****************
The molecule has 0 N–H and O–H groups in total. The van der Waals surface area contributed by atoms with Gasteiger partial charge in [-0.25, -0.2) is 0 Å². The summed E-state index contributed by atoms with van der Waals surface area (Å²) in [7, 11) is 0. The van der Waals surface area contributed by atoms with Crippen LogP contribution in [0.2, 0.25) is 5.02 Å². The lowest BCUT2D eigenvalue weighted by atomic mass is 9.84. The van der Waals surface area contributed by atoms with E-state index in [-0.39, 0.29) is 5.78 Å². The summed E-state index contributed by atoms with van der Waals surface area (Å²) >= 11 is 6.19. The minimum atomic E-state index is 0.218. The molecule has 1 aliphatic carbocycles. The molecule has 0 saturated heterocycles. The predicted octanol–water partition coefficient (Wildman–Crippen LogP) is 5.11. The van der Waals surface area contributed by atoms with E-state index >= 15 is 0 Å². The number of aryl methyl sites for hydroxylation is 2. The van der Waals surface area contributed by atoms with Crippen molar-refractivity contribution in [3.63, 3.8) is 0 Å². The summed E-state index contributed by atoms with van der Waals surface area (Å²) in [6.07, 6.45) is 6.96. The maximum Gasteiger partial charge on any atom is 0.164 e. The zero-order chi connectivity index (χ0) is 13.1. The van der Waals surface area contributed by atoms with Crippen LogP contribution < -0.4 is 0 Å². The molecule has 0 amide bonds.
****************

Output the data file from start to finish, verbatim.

The molecule has 0 N–H and O–H groups in total. The van der Waals surface area contributed by atoms with Gasteiger partial charge in [-0.25, -0.2) is 0 Å². The summed E-state index contributed by atoms with van der Waals surface area (Å²) in [7, 11) is 0. The van der Waals surface area contributed by atoms with Crippen LogP contribution in [0.2, 0.25) is 5.02 Å². The lowest BCUT2D eigenvalue weighted by atomic mass is 9.84. The van der Waals surface area contributed by atoms with E-state index in [-0.39, 0.29) is 5.78 Å². The summed E-state index contributed by atoms with van der Waals surface area (Å²) >= 11 is 6.19. The minimum atomic E-state index is 0.218. The molecule has 1 aliphatic carbocycles. The molecule has 0 saturated heterocycles. The predicted octanol–water partition coefficient (Wildman–Crippen LogP) is 5.11. The van der Waals surface area contributed by atoms with E-state index >= 15 is 0 Å². The number of aryl methyl sites for hydroxylation is 2. The van der Waals surface area contributed by atoms with Crippen molar-refractivity contribution in [3.63, 3.8) is 0 Å². The summed E-state index contributed by atoms with van der Waals surface area (Å²) in [6.07, 6.45) is 6.96. The maximum Gasteiger partial charge on any atom is 0.164 e. The zero-order chi connectivity index (χ0) is 13.1. The van der Waals surface area contributed by atoms with Crippen LogP contribution < -0.4 is 0 Å². The molecule has 0 amide bonds.